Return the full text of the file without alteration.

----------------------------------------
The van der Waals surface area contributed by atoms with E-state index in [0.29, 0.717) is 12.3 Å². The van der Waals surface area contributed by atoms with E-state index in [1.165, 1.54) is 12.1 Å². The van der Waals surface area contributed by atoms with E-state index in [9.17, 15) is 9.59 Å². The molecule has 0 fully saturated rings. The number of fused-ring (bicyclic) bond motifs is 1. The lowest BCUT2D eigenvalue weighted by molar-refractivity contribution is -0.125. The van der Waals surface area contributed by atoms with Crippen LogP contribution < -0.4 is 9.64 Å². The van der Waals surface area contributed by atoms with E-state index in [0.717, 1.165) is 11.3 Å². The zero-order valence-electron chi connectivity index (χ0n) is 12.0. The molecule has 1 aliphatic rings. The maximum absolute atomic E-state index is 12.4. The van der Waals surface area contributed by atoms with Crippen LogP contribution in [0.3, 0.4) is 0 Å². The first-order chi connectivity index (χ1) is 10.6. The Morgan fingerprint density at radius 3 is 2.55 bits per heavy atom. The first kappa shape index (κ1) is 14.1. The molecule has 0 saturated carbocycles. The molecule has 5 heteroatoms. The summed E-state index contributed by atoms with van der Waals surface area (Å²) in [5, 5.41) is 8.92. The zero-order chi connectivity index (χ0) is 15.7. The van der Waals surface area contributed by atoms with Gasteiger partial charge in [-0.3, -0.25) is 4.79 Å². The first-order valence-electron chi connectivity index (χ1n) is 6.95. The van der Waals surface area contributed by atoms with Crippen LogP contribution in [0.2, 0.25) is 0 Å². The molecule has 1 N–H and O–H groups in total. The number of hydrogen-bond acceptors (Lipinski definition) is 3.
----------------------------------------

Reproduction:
The van der Waals surface area contributed by atoms with E-state index in [0.29, 0.717) is 12.3 Å². The van der Waals surface area contributed by atoms with E-state index in [1.165, 1.54) is 12.1 Å². The van der Waals surface area contributed by atoms with E-state index in [9.17, 15) is 9.59 Å². The molecule has 0 fully saturated rings. The number of fused-ring (bicyclic) bond motifs is 1. The lowest BCUT2D eigenvalue weighted by molar-refractivity contribution is -0.125. The van der Waals surface area contributed by atoms with Crippen LogP contribution < -0.4 is 9.64 Å². The van der Waals surface area contributed by atoms with E-state index in [0.717, 1.165) is 11.3 Å². The zero-order valence-electron chi connectivity index (χ0n) is 12.0. The molecule has 1 aliphatic rings. The maximum absolute atomic E-state index is 12.4. The van der Waals surface area contributed by atoms with Crippen LogP contribution in [0.3, 0.4) is 0 Å². The first-order chi connectivity index (χ1) is 10.6. The Morgan fingerprint density at radius 3 is 2.55 bits per heavy atom. The first kappa shape index (κ1) is 14.1. The molecule has 0 saturated carbocycles. The molecule has 5 heteroatoms. The summed E-state index contributed by atoms with van der Waals surface area (Å²) in [5, 5.41) is 8.92. The zero-order chi connectivity index (χ0) is 15.7. The van der Waals surface area contributed by atoms with Gasteiger partial charge in [-0.3, -0.25) is 4.79 Å². The first-order valence-electron chi connectivity index (χ1n) is 6.95. The van der Waals surface area contributed by atoms with Crippen LogP contribution in [0.2, 0.25) is 0 Å². The molecule has 1 N–H and O–H groups in total. The number of hydrogen-bond acceptors (Lipinski definition) is 3.